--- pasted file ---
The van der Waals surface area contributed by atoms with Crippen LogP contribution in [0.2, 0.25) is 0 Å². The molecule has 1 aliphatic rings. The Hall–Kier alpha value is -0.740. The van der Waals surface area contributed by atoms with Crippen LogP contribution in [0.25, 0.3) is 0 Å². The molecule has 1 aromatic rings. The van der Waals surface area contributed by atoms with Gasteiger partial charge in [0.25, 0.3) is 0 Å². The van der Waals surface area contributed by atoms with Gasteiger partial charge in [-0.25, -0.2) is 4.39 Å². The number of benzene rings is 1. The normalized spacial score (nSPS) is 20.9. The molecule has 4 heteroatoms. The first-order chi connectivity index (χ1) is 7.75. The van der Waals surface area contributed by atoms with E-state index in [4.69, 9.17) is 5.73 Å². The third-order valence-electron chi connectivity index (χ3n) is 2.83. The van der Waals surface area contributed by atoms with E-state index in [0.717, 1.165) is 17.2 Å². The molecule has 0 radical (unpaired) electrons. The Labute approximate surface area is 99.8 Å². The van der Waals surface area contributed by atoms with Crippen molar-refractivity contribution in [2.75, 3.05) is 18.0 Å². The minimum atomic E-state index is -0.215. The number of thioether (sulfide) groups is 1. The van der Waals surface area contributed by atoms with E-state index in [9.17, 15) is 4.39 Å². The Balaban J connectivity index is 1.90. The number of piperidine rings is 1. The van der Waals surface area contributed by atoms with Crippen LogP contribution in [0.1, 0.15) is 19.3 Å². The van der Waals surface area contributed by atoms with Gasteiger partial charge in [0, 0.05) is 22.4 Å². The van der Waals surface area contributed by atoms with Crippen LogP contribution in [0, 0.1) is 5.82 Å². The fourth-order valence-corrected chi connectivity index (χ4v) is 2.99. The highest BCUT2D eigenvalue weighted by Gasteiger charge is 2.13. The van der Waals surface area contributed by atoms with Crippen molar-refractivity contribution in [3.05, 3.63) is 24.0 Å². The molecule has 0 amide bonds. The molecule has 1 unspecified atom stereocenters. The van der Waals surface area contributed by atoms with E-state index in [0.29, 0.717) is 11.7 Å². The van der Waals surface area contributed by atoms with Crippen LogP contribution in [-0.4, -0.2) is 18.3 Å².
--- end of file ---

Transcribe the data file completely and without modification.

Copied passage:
The van der Waals surface area contributed by atoms with Crippen LogP contribution in [0.2, 0.25) is 0 Å². The molecule has 1 aliphatic rings. The Hall–Kier alpha value is -0.740. The van der Waals surface area contributed by atoms with Crippen LogP contribution in [0.25, 0.3) is 0 Å². The molecule has 1 aromatic rings. The van der Waals surface area contributed by atoms with Gasteiger partial charge in [0.25, 0.3) is 0 Å². The van der Waals surface area contributed by atoms with Gasteiger partial charge in [-0.25, -0.2) is 4.39 Å². The number of benzene rings is 1. The normalized spacial score (nSPS) is 20.9. The molecule has 4 heteroatoms. The first-order chi connectivity index (χ1) is 7.75. The van der Waals surface area contributed by atoms with E-state index in [4.69, 9.17) is 5.73 Å². The third-order valence-electron chi connectivity index (χ3n) is 2.83. The van der Waals surface area contributed by atoms with E-state index in [0.717, 1.165) is 17.2 Å². The molecule has 0 radical (unpaired) electrons. The Labute approximate surface area is 99.8 Å². The van der Waals surface area contributed by atoms with Crippen molar-refractivity contribution in [2.75, 3.05) is 18.0 Å². The minimum atomic E-state index is -0.215. The number of thioether (sulfide) groups is 1. The van der Waals surface area contributed by atoms with E-state index in [9.17, 15) is 4.39 Å². The Balaban J connectivity index is 1.90. The number of piperidine rings is 1. The van der Waals surface area contributed by atoms with Crippen LogP contribution in [0.1, 0.15) is 19.3 Å². The van der Waals surface area contributed by atoms with Gasteiger partial charge in [0, 0.05) is 22.4 Å². The van der Waals surface area contributed by atoms with Crippen LogP contribution in [0, 0.1) is 5.82 Å². The fourth-order valence-corrected chi connectivity index (χ4v) is 2.99. The highest BCUT2D eigenvalue weighted by Gasteiger charge is 2.13. The van der Waals surface area contributed by atoms with Crippen molar-refractivity contribution in [3.05, 3.63) is 24.0 Å². The molecule has 0 amide bonds. The molecule has 1 unspecified atom stereocenters. The van der Waals surface area contributed by atoms with E-state index in [0.29, 0.717) is 11.7 Å². The van der Waals surface area contributed by atoms with Crippen LogP contribution in [-0.4, -0.2) is 18.3 Å².